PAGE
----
There are thousands of options to choose from for your first instrument, and it can be hard to know how to pick the right one. If you know the typical mistakes to avoid when buying your first acoustic guitar, you can shop with confidence and be better able to choose a guitar that you will love to play.
Wrong Size, Wrong Style
First, you want to make sure you’re buying the right kind of guitar. True story: my first instrument was a shiny red Yamaha BB300 bass that I had confused for an electric guitar. I don’t want you to be as disappointed as I was when I found out I wasn’t going to be playing lead in a rock band on that thing.
When buying your first acoustic guitar, keep in mind these common mistakes:
Confusing a classical guitar for a steel-string- Many beginners don’t know the vast differences in sound and playability between the two. Listen to examples of each before you choose.
Buying too small- I know some folks who held a dreadnought one time without being taught proper playing posture before deciding it was too much guitar for them and buying a mini acoustic, or worse yet, giving up guitar altogether. Most people can handle a dreadnought if they learn the right way to sit with a guitar.
Buying too big- Conversely, if you do have a small frame or small hands that simply won’t wield a full-size guitar, don’t make the mistake of buying a dreadnought you’ll never be able to play comfortably.
Buying it Broken
All guitars, no matter the price range, should be checked for defects before committing to a purchase. Manufacturers offer warranties and return policies to cover guitars ordered online, but if you’re buying in person, make sure to check the guitar for common build problems. In addition to obvious cracks, chips, or scratches, be sure to go over this checklist:
Neck- Look down the guitar vertically from head to bridge to ensure the neck is straight and free from bends or twisting. A truss rod adjustment can often correct minor arches, but if the neck is badly misshapen, pass on the guitar.
Fretboard- Ensure the fretboard is free of dents, cracks, or excessive wear. Gently run your finger down both sides of the fretboard from nut to sound hole, checking that the edges of the frets don’t protrude.
Tuning machines- Give each machine a full rotation in both directions, looking for a smooth turn with no lag between the twist of the knob and the movement of the roller.
Intonation- Checking the intonation requires you to play a natural harmonic on the 12th fret of each string while comparing the between the pitches of the harmonic and the string when fretted at the 12th fret. They should be the same pitch, or so close to the same that it’s a struggle to tell them apart, in order for the guitar to pass the intonation check. If you can’t play a natural harmonic, watch a video before you go to the shop or ask the salesperson to demonstrate this technique for you.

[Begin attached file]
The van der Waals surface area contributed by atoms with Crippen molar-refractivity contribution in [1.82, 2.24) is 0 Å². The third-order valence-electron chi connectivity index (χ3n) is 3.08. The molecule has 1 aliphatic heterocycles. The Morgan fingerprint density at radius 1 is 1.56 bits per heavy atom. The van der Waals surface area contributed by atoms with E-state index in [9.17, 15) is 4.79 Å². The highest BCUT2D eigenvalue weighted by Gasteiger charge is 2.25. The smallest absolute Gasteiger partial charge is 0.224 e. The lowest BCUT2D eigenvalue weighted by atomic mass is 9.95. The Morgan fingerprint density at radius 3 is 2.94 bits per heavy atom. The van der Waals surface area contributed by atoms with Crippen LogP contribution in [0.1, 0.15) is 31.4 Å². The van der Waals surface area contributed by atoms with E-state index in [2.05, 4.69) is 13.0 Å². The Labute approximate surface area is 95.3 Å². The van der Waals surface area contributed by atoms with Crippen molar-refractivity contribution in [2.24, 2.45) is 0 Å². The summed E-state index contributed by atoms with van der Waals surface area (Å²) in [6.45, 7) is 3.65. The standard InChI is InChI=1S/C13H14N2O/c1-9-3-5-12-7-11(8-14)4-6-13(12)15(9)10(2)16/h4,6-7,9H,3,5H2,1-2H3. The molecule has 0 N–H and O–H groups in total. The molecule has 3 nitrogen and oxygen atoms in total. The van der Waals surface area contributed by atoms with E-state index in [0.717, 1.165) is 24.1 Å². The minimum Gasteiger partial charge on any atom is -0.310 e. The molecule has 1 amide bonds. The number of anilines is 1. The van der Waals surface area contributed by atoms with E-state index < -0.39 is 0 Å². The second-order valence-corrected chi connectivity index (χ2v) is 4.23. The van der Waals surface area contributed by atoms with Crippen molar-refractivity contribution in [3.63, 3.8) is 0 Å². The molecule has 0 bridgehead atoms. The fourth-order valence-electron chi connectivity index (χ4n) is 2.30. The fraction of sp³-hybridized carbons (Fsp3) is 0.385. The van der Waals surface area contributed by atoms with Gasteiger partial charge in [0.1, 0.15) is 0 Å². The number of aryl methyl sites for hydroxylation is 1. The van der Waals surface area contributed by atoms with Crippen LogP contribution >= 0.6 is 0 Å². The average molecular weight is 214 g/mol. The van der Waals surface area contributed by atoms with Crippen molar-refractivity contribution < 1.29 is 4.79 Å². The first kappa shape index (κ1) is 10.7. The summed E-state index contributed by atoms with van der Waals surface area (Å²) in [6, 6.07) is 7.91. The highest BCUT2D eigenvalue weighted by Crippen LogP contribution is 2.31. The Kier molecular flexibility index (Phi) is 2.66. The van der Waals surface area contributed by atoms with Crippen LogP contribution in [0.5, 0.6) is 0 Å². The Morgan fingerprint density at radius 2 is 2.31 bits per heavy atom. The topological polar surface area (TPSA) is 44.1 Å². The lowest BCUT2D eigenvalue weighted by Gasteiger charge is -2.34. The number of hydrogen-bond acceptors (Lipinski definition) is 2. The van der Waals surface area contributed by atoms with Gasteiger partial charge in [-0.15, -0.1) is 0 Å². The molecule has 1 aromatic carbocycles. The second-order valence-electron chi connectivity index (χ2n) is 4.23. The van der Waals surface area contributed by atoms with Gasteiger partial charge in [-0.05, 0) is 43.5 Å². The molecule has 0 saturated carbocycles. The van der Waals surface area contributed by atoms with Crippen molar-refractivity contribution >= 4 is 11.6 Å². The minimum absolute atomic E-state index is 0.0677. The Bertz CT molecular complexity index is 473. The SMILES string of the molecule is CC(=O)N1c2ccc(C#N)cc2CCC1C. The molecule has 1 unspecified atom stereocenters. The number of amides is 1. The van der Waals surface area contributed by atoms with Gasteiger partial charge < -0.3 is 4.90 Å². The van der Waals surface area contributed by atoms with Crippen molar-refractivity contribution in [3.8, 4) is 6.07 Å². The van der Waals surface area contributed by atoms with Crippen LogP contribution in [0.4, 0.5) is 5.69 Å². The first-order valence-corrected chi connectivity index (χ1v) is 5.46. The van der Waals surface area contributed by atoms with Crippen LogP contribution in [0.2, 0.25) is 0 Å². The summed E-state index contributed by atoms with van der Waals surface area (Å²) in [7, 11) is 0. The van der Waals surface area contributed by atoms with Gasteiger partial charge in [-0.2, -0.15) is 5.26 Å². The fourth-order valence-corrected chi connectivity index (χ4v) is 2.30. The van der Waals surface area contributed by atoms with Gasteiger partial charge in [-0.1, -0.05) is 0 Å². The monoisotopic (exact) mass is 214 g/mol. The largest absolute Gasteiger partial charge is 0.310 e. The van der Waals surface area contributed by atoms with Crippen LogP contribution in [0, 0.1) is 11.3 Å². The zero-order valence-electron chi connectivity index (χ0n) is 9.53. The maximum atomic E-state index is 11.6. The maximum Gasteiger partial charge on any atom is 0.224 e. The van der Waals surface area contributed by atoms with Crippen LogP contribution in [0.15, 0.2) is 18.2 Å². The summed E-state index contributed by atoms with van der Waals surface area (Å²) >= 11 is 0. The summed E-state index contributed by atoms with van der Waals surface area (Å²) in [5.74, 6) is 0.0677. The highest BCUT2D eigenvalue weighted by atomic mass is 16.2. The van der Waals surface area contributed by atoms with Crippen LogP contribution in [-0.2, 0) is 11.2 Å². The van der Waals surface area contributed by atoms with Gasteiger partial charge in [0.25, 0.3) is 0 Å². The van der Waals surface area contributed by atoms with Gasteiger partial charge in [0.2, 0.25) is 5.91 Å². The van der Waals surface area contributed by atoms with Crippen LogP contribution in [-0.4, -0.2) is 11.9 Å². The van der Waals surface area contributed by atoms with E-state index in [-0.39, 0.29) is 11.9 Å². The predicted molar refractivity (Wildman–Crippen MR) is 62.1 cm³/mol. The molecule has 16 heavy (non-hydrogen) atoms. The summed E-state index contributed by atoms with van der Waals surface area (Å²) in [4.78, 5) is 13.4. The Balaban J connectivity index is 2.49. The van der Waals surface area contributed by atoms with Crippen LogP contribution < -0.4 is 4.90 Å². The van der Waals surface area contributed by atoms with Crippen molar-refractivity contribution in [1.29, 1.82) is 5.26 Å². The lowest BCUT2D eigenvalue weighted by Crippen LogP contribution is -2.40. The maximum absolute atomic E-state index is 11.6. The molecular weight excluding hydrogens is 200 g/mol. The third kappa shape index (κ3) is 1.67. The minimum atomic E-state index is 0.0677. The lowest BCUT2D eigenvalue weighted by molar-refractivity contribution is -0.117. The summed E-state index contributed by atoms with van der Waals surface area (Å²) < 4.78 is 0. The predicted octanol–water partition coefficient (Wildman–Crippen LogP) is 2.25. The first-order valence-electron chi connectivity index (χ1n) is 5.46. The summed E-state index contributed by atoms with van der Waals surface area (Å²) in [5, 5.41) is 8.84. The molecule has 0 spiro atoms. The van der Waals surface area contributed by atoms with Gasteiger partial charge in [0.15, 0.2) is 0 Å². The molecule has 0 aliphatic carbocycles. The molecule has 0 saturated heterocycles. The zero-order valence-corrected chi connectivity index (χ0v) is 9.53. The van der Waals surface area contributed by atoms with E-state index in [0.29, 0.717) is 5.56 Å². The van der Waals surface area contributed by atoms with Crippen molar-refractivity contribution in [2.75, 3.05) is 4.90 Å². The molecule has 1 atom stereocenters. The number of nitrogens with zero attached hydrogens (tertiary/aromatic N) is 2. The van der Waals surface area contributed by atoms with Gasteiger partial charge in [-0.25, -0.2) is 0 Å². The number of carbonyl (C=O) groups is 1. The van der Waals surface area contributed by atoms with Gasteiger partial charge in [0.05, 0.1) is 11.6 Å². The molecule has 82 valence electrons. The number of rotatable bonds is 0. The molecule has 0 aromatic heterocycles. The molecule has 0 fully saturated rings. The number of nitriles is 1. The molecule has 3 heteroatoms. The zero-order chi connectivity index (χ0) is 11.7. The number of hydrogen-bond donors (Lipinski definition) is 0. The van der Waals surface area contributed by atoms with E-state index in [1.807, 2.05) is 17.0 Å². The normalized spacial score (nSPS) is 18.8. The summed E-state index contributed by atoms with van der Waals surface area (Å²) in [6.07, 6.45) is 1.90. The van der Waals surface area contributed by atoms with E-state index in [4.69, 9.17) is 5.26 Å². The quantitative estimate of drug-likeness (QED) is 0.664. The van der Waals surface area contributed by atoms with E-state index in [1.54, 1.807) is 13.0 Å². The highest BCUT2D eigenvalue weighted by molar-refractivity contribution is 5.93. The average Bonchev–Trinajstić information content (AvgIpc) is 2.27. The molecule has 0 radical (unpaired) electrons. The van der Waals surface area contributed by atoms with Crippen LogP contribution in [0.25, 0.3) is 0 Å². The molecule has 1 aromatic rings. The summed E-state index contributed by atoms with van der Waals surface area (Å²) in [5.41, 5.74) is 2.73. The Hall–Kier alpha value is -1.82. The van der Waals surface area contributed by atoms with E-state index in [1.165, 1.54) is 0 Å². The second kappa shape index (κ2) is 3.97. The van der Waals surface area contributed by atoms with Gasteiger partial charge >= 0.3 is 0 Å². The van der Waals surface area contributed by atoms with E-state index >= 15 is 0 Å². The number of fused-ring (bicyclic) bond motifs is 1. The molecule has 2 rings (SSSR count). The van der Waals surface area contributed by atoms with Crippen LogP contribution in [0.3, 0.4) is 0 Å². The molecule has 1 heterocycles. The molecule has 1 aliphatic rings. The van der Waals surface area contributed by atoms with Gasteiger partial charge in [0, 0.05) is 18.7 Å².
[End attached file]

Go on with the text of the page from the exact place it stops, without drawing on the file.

Action- Lastly, check the action, or ask the salesperson to show you that it’s in good shape. Bad action is easily fixed, so just make sure you get it looked at before you leave the shop with your new guitar.
Diving in Without Dedication
Before you go spend a lot of money on an acoustic-electric combo pack plus an amplifier and a small library’s worth of instructional books, check in with yourself to make sure playing guitar is a hobby you really want to take on. It’s not the most expensive past-time, but it will require you to spend hours of your time practicing, with the occasional purchase of a pack of strings, and optional accessories galore should you wish to indulge.
Even the least expensive guitars aren’t exactly cheap, and beginner guitars have a huge price range, from nearly worthless $100 junkers to semi-professional acoustic electrics.
Before you buy a guitar, learn what it’s going to take to actually learn guitar. It’s not rocket science, but it does take dedication to be worth the money it will cost to get started.
Looking Out of Your League
This goes both ways: you can buy a guitar that is of such poor quality as to be unplayable, or you can buy a guitar that’s much better than you need to get started.
Make sure your guitar passes the playability checklist described above, and don’t settle for anything less. If your guitar sounds too bad, you can get discouraged in your practice and give up before you even take off.
On the other hand, there’s no need to bankrupt yourself to buy a Taylor or a Martin as your first guitar. Guitar production has never been as low-cost and efficient as it is today, and there are hundreds of high-quality models for beginner guitarists to choose from. Don’t be swayed by the allure of big names when you can get a guitar, oftentimes with superior tone and playability, for a fraction of the price from entry-level competitors.
Overall, buy within your means, make sure you know what you’re getting yourself into, and make sure your purchase choice will be able to meet your musical needs. With the right amount of research and forethought, you can guarantee that you won’t make any of the typical mistakes to avoid when buying your first acoustic guitar. The best place to start your research is www.beginnerguitar.pro – a blog about guitar lessons and gear tutorials for enthusiastic beginner musicians!